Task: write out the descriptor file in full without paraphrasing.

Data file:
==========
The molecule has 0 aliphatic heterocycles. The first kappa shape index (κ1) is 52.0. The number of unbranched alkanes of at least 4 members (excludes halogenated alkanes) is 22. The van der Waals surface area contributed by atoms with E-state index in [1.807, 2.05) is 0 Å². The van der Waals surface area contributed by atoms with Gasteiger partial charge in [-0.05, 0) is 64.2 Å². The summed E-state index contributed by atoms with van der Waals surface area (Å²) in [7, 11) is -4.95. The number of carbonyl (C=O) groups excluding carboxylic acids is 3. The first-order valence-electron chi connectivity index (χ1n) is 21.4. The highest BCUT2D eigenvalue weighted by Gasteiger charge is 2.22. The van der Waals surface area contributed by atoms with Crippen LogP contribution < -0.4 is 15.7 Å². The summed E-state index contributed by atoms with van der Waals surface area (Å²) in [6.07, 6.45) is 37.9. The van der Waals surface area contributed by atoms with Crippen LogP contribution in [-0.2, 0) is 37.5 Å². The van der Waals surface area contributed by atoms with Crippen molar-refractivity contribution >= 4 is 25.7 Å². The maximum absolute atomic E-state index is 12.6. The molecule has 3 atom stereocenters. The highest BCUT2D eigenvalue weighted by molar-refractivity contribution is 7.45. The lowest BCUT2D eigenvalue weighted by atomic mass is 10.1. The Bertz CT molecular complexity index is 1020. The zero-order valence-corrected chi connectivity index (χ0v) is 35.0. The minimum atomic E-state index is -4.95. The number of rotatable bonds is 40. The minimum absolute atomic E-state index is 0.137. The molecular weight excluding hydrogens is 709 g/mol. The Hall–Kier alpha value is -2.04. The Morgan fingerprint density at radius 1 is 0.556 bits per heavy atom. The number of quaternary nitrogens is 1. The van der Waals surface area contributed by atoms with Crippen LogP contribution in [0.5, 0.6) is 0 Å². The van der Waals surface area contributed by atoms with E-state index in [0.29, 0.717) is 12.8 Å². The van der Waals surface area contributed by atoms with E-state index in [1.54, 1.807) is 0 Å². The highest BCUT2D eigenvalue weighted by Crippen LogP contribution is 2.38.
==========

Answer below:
The molecule has 0 aliphatic heterocycles. The first kappa shape index (κ1) is 52.0. The number of unbranched alkanes of at least 4 members (excludes halogenated alkanes) is 22. The van der Waals surface area contributed by atoms with E-state index in [1.807, 2.05) is 0 Å². The van der Waals surface area contributed by atoms with Gasteiger partial charge in [-0.05, 0) is 64.2 Å². The summed E-state index contributed by atoms with van der Waals surface area (Å²) in [7, 11) is -4.95. The number of carbonyl (C=O) groups excluding carboxylic acids is 3. The first-order valence-electron chi connectivity index (χ1n) is 21.4. The highest BCUT2D eigenvalue weighted by Gasteiger charge is 2.22. The van der Waals surface area contributed by atoms with Crippen LogP contribution < -0.4 is 15.7 Å². The summed E-state index contributed by atoms with van der Waals surface area (Å²) in [6.07, 6.45) is 37.9. The van der Waals surface area contributed by atoms with Crippen LogP contribution in [-0.2, 0) is 37.5 Å². The van der Waals surface area contributed by atoms with Crippen molar-refractivity contribution >= 4 is 25.7 Å². The maximum absolute atomic E-state index is 12.6. The molecule has 3 atom stereocenters. The highest BCUT2D eigenvalue weighted by molar-refractivity contribution is 7.45. The lowest BCUT2D eigenvalue weighted by atomic mass is 10.1. The Bertz CT molecular complexity index is 1020. The zero-order valence-corrected chi connectivity index (χ0v) is 35.0. The minimum atomic E-state index is -4.95. The number of rotatable bonds is 40. The minimum absolute atomic E-state index is 0.137. The molecular weight excluding hydrogens is 709 g/mol. The Hall–Kier alpha value is -2.04. The Morgan fingerprint density at radius 1 is 0.556 bits per heavy atom. The number of quaternary nitrogens is 1. The van der Waals surface area contributed by atoms with Crippen LogP contribution in [0.5, 0.6) is 0 Å². The van der Waals surface area contributed by atoms with E-state index in [0.29, 0.717) is 12.8 Å². The van der Waals surface area contributed by atoms with E-state index in [1.54, 1.807) is 0 Å². The highest BCUT2D eigenvalue weighted by Crippen LogP contribution is 2.38.